In February, members of Vuya Village officially blessed their marine protected areas and launched their natural resource management plan. This special event began with a traditional kava ceremony for the district chief, Tui Vuya, and was followed by prayer and blessings from the church. The community has designated three different marine managed areas to protect fish and invertebrates and to help generate income for the community.
Located less than 10 km from the port of Nabouwalu in Bua Province on the south-west coast of Vanua Levu, the people of Vuya are heavily dependent on natural resources for their health and livelihoods. For this reason, the village created both development and natural resource management plans which focus on ways they can improve the status and well-being of their community. They feel that it is their duty as the “vanua” and as Christians to take care of the land and sea, and that they shouldn’t be reliant on outsiders to do so.
Their marine protected areas (known locally as tabu) are not designated to be permanent ‘no-take zones’ but traditional temporal closures to help the community use their resources more wisely so there will always be enough now and for the children of the future. They will also help the community generate income through a newly established pearl oyster farm and community plans to sustainably farm beche-de-mer (or dried sea cucumbers).
Acknowledging the connectivity between ecosystems and taking a “ridge to reef” approach, community protected forest areas have been designated surrounding their drinking water sources. Village by-laws have been created to prohibit farming or cutting trees within 10 metres of any watercourse.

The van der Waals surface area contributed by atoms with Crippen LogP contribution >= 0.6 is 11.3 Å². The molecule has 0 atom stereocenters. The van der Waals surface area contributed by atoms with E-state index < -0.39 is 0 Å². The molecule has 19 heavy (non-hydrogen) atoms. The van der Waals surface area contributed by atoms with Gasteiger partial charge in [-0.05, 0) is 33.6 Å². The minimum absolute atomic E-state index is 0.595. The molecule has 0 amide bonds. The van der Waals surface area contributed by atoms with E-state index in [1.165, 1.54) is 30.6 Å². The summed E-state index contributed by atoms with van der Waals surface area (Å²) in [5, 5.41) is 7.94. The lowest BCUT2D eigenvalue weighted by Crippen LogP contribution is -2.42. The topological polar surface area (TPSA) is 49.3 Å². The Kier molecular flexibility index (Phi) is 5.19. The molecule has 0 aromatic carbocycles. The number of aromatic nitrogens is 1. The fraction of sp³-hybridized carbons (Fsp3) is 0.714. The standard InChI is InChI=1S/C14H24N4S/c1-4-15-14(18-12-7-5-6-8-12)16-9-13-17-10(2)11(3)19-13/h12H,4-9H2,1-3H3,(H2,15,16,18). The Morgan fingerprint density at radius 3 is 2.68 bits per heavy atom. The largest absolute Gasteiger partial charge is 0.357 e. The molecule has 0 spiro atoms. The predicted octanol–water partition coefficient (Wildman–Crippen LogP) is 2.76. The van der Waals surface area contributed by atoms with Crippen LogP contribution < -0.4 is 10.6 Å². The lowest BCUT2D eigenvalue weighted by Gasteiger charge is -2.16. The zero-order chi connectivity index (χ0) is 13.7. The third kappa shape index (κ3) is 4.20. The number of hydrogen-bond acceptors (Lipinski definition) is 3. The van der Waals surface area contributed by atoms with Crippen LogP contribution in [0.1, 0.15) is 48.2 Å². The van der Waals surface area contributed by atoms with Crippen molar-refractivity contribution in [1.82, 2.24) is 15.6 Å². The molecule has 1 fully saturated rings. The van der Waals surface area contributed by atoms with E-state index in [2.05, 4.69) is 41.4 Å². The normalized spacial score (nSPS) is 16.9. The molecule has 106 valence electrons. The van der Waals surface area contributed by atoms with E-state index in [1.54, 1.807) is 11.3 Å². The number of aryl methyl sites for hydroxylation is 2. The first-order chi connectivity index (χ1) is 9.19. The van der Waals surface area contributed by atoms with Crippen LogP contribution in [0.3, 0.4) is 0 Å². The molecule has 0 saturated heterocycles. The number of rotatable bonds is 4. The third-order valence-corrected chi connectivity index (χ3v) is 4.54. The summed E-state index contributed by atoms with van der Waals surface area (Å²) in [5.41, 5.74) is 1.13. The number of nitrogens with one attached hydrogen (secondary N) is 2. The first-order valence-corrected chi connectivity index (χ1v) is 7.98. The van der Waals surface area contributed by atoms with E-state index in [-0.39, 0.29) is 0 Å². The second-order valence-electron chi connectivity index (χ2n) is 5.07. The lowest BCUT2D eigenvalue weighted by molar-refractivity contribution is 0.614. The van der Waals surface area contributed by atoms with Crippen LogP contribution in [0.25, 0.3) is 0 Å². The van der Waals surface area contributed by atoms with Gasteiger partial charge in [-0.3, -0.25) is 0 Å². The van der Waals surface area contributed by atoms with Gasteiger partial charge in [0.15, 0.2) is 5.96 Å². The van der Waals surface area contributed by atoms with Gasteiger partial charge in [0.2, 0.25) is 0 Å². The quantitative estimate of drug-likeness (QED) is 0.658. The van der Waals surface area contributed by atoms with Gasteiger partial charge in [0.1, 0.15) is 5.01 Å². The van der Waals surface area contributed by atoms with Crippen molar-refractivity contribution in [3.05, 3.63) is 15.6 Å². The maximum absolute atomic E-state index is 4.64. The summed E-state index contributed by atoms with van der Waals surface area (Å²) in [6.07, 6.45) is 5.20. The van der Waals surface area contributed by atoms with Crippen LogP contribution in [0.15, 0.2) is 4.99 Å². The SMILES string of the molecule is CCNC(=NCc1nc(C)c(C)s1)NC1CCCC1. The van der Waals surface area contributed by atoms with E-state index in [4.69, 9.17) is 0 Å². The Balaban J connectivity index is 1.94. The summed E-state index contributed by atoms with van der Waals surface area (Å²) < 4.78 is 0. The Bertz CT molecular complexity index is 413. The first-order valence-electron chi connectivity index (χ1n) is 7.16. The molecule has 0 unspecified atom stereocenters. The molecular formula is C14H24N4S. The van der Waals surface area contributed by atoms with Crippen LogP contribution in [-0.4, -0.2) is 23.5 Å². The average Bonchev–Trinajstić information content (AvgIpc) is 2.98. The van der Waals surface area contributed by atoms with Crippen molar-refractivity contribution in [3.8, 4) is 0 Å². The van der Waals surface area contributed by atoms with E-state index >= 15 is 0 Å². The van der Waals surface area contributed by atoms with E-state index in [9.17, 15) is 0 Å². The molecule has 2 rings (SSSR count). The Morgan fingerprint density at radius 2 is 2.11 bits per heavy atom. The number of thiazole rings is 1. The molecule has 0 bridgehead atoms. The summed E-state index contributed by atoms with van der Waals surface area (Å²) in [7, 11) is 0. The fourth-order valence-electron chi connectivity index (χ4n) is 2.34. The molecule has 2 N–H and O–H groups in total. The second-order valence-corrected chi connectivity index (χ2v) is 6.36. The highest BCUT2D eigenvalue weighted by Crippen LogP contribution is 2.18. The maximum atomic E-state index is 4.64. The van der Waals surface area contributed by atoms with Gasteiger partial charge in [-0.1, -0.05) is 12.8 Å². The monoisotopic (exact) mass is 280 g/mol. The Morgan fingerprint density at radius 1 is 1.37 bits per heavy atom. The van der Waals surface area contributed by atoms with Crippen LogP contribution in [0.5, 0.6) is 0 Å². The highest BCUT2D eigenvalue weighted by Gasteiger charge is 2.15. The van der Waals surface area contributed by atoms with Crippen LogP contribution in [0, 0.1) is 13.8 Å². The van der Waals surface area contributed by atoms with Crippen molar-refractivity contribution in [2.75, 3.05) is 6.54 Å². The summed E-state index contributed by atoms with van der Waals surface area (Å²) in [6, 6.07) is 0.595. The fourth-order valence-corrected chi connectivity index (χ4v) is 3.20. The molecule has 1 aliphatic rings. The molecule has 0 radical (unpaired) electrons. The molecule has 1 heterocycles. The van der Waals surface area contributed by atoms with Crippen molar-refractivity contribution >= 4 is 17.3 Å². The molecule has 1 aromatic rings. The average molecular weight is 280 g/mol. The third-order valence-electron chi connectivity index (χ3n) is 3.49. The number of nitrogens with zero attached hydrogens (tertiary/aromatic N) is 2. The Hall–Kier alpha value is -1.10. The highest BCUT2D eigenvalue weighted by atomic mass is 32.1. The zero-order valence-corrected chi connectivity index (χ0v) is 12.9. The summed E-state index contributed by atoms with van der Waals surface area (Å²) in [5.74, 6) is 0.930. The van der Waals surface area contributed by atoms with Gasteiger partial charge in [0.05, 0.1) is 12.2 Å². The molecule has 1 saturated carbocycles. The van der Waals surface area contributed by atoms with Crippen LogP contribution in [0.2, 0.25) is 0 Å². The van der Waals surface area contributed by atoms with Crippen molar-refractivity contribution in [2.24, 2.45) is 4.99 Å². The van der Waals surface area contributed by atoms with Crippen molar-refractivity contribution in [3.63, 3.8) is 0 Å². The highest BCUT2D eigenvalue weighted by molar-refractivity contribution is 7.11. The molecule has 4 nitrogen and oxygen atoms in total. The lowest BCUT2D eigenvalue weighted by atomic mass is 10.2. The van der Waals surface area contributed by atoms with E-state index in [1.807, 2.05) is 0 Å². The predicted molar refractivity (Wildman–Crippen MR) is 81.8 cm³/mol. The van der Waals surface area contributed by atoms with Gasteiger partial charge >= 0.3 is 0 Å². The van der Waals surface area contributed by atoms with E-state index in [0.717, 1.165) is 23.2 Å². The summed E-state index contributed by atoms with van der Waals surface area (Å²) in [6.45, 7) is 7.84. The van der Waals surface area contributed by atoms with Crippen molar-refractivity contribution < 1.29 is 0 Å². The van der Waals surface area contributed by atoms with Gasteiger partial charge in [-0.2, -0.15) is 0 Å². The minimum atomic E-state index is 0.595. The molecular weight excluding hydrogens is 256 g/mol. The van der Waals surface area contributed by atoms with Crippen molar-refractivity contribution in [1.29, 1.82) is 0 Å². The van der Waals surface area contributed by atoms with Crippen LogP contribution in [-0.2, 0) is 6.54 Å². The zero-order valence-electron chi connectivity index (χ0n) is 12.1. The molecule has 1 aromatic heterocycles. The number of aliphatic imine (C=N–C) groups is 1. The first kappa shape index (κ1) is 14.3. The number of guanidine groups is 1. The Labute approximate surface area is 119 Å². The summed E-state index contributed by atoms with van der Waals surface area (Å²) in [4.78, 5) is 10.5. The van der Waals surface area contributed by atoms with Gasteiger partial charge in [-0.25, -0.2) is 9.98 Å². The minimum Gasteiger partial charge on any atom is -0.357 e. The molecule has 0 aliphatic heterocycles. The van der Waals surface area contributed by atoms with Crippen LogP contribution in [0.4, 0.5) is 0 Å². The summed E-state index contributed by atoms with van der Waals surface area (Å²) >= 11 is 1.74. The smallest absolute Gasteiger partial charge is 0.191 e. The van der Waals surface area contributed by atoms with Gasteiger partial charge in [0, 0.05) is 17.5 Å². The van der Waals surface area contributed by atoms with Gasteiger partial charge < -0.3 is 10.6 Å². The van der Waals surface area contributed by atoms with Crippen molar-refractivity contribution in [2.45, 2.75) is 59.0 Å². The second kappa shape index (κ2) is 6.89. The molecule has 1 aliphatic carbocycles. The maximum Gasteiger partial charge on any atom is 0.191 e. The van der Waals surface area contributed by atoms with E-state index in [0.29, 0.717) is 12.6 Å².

“The biggest challenge is ensuring that everyone works together to deliver the plan” said Mateo Rasili, a village elder who has been heavily involved. “There are about 570 people in Vuya including seven settlements and six religions. We try to focus on good governance as the foundation for any work we do.
In the past two years we have been working to try to bring the different community groups closer together and respect each other in spite of any differences. Projects like our mangrove nursery and the women’s chicken coop have helped bring us together and we have been utilizing our cultural ties and traditional community structure to help achieve our goals. ”
Vuya villagers are currently working with other communities to develop the Vuya District Ecosystem-Based Management Plan, incorporating a wider network of protected areas and management rules covering all ecosystems. The Vuya village model shows how relationship building, awareness raising and collective action can inform ‘bottom-up’ community planning and establish a solid foundation for collaborative management.
Words and images by Brooke McDavid, U.S. Peace Corps volunteer